Children and adults race in memory of snowsports club stalwart
- Credit: Jessica Coppins
Friends, family and pupils of a popular volunteer ski instructor who died this year celebrated his life by doing what he loved the most - taking to the slopes.
David Beckett, 60, from Framingham Earl, who was an instructor for over 15 years at Norfolk Snowsports Club in Trowse, died at his home from a heart attack in February this year.
To mark his legacy, around 100 children and adults competed in a variety of races at the sports hub, which attracts people from across Norfolk, on Sunday, September 12.
Paying tribute to her husband of nearly 40 years, Ann Beckett, 61, said: "He loved the club because it was inclusive. It is like a big family.
"He got involved in every aspect of the club and loved seeing people achieve.
"David was a perfectionist and never gave up. He put everything into life and was very caring.
"He was a big person and everyone he met thought a lot about him."
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The 60-year-old, who was vice chairman at the time of his death, was a development engineer for Norwich firm Syfer Technology until April 2019, when he retired.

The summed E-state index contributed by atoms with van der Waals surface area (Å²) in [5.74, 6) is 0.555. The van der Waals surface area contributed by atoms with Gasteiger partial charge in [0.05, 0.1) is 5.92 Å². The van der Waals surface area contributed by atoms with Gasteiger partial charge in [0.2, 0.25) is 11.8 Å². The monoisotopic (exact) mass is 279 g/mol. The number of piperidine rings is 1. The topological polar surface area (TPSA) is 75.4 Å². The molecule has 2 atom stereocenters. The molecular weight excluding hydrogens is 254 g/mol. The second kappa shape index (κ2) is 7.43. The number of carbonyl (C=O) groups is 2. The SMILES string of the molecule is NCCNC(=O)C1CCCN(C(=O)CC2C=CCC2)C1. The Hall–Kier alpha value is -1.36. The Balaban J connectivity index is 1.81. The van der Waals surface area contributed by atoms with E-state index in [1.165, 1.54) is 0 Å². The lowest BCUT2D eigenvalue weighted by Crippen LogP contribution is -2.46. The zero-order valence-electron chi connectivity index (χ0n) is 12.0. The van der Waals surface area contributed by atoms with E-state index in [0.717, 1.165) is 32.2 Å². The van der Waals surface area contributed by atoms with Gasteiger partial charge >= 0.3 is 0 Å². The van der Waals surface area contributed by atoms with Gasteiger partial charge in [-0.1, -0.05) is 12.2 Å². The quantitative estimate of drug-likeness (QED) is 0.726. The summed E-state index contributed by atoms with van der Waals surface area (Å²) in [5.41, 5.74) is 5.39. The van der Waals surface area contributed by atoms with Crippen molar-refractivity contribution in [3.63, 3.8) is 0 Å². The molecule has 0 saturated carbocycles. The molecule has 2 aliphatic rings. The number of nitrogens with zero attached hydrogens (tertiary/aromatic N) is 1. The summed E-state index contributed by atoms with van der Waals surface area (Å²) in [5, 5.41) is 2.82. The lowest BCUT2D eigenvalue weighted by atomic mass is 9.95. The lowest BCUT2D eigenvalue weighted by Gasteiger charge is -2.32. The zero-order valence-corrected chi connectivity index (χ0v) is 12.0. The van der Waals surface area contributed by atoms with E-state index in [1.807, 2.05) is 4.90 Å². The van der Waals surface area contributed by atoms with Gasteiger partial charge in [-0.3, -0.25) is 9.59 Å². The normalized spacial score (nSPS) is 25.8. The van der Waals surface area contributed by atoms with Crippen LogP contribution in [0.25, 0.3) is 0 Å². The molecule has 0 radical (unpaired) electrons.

He apparently "caught the bug" of skiing in 1990 after a family friend bought him, his wife, and two young sons at the time, a set of lessons.
After training as an instructor he taught children from the age of six up to adults.
He was particularly passionate about teaching children with disabilities who take part in adaptive sessions.
The love of skiing has continued in his family through his sons and one of his three grandchildren.
Mrs Beckett added: "This is the first big event we've had at the club since lockdown and it is nice to remember David. He would have loved this. It is reassuring that his life wasn't in vain because he died early."
His ashes are buried in Trowse Cemetery close to the club, race entry fees will go towards adaptive equipment and his name will be put towards an annual award for outstanding young club members.
Leah Fogg, office manager of the club, said: "David was a hugely influential figure."
Chairman Richard Oliver said: "He was a good egg. He always wanted to share his skills."